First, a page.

I will personally never stop wanting to understand how the hardware works. After over 13 years of running AnandTech I can honestly say that I'm more interested in what I do than I've ever been. I enjoy learning, and there's no better way to learn than to be introduced to new technologies and try to figure out how they work.

    If there's a particular area that you feel we're neglecting I'm more than willing to listen. We're always looking to add more coverage to the site and go deeper in existing areas. You'll see another call for writers by the end of this year that supports that.

    I appreciate your concern for the site and taking the time to post, and more than anything I do appreciate that you having read the site for long enough to care. I know I can't make everyone happy, but I will always try.

    Take care,
    Anand
    Reply
  • gbrayut - Thursday, September 09, 2010 - link

    I very much appreciated the objective audio quality review and comparison with Zune HD. Most Apple product reviews are very subjective, so having a hardware level perspective with benchmark numbers is a breath of fresh air.

    Keep up the great work!
    Reply
  • kmmatney - Friday, September 10, 2010 - link

    Bye - Don't let the door hit you on your way out. Reply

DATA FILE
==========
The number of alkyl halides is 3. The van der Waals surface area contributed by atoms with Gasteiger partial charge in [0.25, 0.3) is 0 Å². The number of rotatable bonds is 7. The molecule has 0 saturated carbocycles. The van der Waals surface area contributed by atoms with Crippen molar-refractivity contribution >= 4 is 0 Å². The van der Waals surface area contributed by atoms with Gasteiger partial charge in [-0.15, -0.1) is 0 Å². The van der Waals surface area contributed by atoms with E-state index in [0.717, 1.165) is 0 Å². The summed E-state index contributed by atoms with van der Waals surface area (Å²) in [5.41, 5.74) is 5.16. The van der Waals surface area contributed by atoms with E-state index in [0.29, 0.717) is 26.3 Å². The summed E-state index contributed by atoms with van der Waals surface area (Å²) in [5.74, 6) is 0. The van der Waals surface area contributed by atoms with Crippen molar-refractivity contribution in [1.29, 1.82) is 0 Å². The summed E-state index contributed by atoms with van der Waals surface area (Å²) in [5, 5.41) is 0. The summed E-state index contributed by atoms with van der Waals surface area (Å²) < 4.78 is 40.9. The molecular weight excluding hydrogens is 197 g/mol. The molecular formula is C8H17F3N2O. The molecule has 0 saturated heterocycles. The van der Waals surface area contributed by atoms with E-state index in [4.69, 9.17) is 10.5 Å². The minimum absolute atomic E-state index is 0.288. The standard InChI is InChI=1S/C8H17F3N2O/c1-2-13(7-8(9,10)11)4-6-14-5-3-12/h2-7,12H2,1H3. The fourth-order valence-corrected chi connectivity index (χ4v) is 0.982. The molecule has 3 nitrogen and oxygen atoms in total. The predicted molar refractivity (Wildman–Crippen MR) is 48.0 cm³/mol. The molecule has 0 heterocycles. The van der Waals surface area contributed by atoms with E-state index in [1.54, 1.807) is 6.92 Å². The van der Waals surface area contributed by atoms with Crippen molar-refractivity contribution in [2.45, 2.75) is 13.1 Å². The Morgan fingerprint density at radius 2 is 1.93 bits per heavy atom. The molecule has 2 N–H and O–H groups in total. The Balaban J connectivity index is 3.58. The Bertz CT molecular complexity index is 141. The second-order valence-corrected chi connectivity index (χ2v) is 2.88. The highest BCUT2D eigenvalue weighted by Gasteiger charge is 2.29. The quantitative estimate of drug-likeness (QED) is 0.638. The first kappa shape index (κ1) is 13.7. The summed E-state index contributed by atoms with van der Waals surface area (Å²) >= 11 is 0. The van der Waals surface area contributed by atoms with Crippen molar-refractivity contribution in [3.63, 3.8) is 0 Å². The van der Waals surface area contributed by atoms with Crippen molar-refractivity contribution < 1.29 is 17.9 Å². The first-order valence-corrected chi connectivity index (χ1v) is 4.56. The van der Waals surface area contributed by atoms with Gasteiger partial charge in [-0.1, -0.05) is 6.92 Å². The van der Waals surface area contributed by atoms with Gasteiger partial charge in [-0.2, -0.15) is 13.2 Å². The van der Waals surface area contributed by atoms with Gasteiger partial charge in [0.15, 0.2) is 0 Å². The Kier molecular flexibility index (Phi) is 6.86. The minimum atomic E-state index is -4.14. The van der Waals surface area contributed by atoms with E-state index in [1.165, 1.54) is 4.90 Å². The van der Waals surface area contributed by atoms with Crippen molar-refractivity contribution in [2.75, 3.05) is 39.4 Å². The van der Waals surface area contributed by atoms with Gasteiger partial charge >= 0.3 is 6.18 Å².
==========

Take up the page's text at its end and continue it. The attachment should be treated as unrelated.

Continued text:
• SadTouchLover - Monday, September 13, 2010 - link

    What a tool. I read the first paragraph of your "novel" and just stopped. This was exactly the kind of review that you claim to enjoy from AT. They blew the whistle on a consumer product that was being hailed as much more than it actually is. Again, you are a tool.

    "I only like a website that reviews obscure, third party RAM modules and boutique GPU manufacturers." Good riddance you loser.
    Reply
  • tipoo - Thursday, September 09, 2010 - link

    The previous Touch was far from the best sounding device (try a Sony Walkman), does this statement mean that the new one has substantially better SQ? Reply
  • watzupken - Thursday, September 09, 2010 - link

    I suppose the reviewer did a great job of pointing out the shortcomings of the product. At the end of the day, I think it is still a decent product and improvement over its past gen iPod Touch. Apple is also not likely to make this a better alternative over their iPads by giving it a good screen, and more memory. Although the iPad has a bigger screen, the iPod Touch is still capable of cannibalizing the sales of iPad, especially when it is much cheaper. Reply